dCS Puccini CD/SACD Player

I first heard about British high-end manufacturer dCS many years ago when I read a white paper from the company extolling the audible virtue of PCM digital audio recorded and played back at 192kHz with 24-bit resolution. Since then, it seems that dCS has embraced DSD—the digital-audio format used by SACD—in its CD/SACD playback systems, including the all-in-one Puccini.

The Puccini incorporates the company's Ring DAC, which can transcode CD PCM data to DSD before converting it to analog. The Ring DAC is unique in that it doesn't use off-the-shelf DAC chips—instead, it uses FPGA (field-programmable gate array), DSP, and microcontroller chips, allowing it to be reconfigured by software. According to dCS, it's the "softest hardware on the market."

In addition to balanced and unbalanced analog outputs, the Puccini also provides two digital-audio RCA inputs and outputs. Why include digital inputs on a disc player? Because that allows other PCM digital sources to be converted to analog by the internal Ring DAC.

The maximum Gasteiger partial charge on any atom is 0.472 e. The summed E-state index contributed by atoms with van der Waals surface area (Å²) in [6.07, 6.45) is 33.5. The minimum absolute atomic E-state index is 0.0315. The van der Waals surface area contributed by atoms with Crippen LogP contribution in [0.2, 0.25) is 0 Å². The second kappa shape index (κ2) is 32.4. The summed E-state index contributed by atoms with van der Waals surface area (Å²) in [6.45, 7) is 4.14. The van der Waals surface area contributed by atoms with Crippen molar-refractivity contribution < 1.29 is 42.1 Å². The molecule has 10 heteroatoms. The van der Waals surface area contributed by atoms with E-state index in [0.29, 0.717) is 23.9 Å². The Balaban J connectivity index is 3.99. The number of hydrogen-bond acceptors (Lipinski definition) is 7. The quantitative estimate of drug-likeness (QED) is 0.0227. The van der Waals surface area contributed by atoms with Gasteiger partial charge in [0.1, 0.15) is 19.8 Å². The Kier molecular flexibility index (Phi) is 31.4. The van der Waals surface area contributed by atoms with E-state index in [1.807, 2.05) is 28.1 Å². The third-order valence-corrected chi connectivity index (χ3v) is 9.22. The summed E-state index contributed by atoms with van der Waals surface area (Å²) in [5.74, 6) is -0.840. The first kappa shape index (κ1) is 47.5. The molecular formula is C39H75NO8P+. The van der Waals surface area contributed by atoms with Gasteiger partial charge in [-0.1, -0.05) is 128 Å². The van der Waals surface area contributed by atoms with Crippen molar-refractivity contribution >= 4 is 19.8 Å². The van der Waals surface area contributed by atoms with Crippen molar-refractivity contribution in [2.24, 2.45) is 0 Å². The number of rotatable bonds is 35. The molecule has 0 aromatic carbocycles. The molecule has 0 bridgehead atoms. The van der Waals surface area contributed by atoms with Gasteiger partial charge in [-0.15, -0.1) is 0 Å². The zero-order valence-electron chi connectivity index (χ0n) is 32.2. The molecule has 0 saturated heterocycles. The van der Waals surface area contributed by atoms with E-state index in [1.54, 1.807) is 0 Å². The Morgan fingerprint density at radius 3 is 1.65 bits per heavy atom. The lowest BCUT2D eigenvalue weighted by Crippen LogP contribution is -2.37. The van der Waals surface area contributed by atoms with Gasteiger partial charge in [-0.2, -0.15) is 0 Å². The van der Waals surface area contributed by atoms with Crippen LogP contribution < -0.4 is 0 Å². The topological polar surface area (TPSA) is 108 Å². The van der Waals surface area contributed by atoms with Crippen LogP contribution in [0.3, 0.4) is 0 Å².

The internal clock provides excellent performance, but for even less jitter, you can add the outboard Puccini U-Clock. In addition, the U-Clock provides a USB-to-S/PDIF converter, which lets you connect it to a computer and stream audio files through the player's Ring DAC.

The Puccini is the least-expensive audio-disc playback system from dCS. Still, $18,000 ain't cheap, and the price gets $5000 steeper if you add the U-Clock. But as John Atkinson concluded in his review for Stereophile, "Overall, there was something very right about the sound of the dCS Puccini system, not only when playing SACDs (which always tend to sound good) or well-recorded CDs, but also when playing PCM data sourced from my Mac mini via USB and the U-Clock."